Coming off of a massive block of training in June, I was now geared to get some racing back in the legs. June also marked the hardest month I’ve ever done on the bike. Throw in some BC cross-country races, my first Enduro race and great times at home with family and friends meant it was well spent.
Approaching a Canada Cup in Sudbury the weekend before Nationals was the first test. A big goal was staying consistent with results and to improve my second overall in the Canada Cup series. The race went alright, although fifth place on the podium is good, it’s not what I wanted. Plus, my body didn’t perform the way I know it was capable of. Satisfied with how I battled and made the most of what cards I was dealt with on the day.
Photo: Jeremy Allen
Our 2014 Canadian National Championships were held at Hardwood Hills in Ontario. After racing a Canada Cup the weekend before in Subury, ON the Norco Factory Team enjoyed a relaxing, yet focused, pre-race week at our accommodations in Horseshoe Valley.
Nationals came and I had one of the best days racing a bike that I can remember. Finishing up 5th in senior elite men at the National Championships is hard to come by. Our crop of racers is fast and not just in Canada but around the globe. For example: Geoff Kabush is a 3X Olympian and World Cup winner, Max Plaxton also an Olympian is a multi-time national champ and world championship medallist, Derek Zandstra was reigning national champ and Raphael Gagne has had Canada’s best World Cup results this season. Back in 2009 I was fortunate enough to share the World Championship podium in the team relay with Geoff, Raphael and Catharine Pendrel. So yes, 5th against those guys is great, but the story behind the race is much more than a 5th on paper.
Photo: Lori Bailey
As a first year senior(23 years and older)
I was VERY happy. I had written on a piece of paper back in December that a top-5 at Nationals was a goal for the season. That was a long time ago where lots of things have changed and happened. I'm happy to cross that off the list and take so much more from the race than the result. I've been working with a new coach for a couple months now, Keith Wilson, and we have put in the hardest training I've ever done. I've never felt so motivated, inspired, excited, strong, healthy and passionate for the sport as now.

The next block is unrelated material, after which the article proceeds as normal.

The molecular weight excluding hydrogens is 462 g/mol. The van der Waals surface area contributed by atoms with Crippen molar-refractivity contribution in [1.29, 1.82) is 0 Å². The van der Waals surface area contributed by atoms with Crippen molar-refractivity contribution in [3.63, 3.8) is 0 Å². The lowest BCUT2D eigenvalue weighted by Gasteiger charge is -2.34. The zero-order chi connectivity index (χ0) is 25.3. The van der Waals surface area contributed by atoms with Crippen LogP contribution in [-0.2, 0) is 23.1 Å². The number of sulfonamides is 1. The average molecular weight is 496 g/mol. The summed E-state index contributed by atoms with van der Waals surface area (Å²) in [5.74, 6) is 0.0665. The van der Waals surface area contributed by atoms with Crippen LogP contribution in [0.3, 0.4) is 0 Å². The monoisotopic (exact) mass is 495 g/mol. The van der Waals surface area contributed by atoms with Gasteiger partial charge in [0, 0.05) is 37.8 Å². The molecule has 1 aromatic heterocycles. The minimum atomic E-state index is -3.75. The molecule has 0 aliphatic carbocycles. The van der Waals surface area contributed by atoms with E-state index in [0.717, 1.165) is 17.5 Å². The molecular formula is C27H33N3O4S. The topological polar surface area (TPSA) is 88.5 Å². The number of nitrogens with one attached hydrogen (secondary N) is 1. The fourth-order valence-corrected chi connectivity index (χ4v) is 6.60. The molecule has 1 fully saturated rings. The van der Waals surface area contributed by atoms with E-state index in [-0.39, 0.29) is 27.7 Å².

During the race day battle I wasn't going to hang out, bide my time or follow wheels; I was going out guns blazing and not just pistols, but double barrel shotguns. I went all in from the start and raced unlike I've been for many years: at the front doing everything possible to dictate the race.
Photo: Lori Bailey
Lap 1 I took off and had a 10 sec lead before lap 2. Soon joined by Raphael Gagne of Rocky Mountain Factory Team and Cam Jette of Scott-3Rox Racing. For a couple laps we rode together, attacked each other, so staying close to the front was the only thing going through my head. On the 4th lap Cam had fallen off and it was down to Raph and I. We went blow for blow until I found some wiggle room on the big climb. That was it, the chance was there and I turned myself inside out to make the most of it.
By the end of the penultimate lap I was out front, solo, realizing that donning the Maple Leaf jersey was only a lap away. It was closer than I thought possible at this stage in my racing. In the end I was caught and passed by Geoff, Derek, Raph and Max. Never for a second did I lay off, although my body was fading, it was a special lap. Of course I would have loved to finish higher, especially on that podium, but everything was left on course and you can't be upset about that.
Without the support from everyone on course today I don't know if I would have been able to keep pushing that pace. I was proving to myself and everyone else that I'm not here to mess around. The crowds were amazing and all the cheering definitely made a difference in how I rode. So many kind words from many people out on course was very memorable, so I thank them and everyone else who supported me on that day and every other day leading up.
My Norco teammates had some stellar races as well. Haley Smith lead the charge in the U23 women and put down the ride of the race to come out second after a last lap mishap. Cayley Brooks followed up in 9th. For U23 men other Evan (Mcneely) and Peter Disera took the reigns for Norco. Peter, as a first year U23, took the bronze and Mcneely followed up in 6th after a tough race. My senior (old man) teammates Andrew Watson and Andrew Lesperance fought hard in a tough men's field to finish up 8th and 11th. You must be wondering by now if Norco requires a riders name to be Evan, Andrew, end with aley or Peter. Answer is no, we are just that awesome.Full results here at Canadian Cyclist
.www.trailforks.comThe bike set up:
-Norco Revolver 9
-Sram XX1 drivetrain and brakes
-Stans NoTubes RaceGold wheels
-Kenda Kozmik Lite II Pro 2.0 tires with 26F and 28R psi
-RockShox Sid World Cup with 120 PSI
-FSA Cockpit with 740mm riser bar to navigate the tight trees of Ontario..
-Skinsuit (to show off the curves of course)
-Honey Stinger chocolate gels because they taste like melted candy bars (I'm a closet junk food lover)
Up next are the Mont-Sainte-Anne and Windham World Cups. Check back for another report after those races.
Norco Factory Teamwww.evanguthrie.com@evanwguthrie
The man, the legend, the one and only Kevin Haviland. This guy is on the ground taking care of us XC athletes and I can't say enough about him. Putting up with six athletes during a specific race time is no easy task. Thank you 'Havy', Josh, Sean, Kyle and others for making the weekend easy for us athletes.
Just throwing this picture in.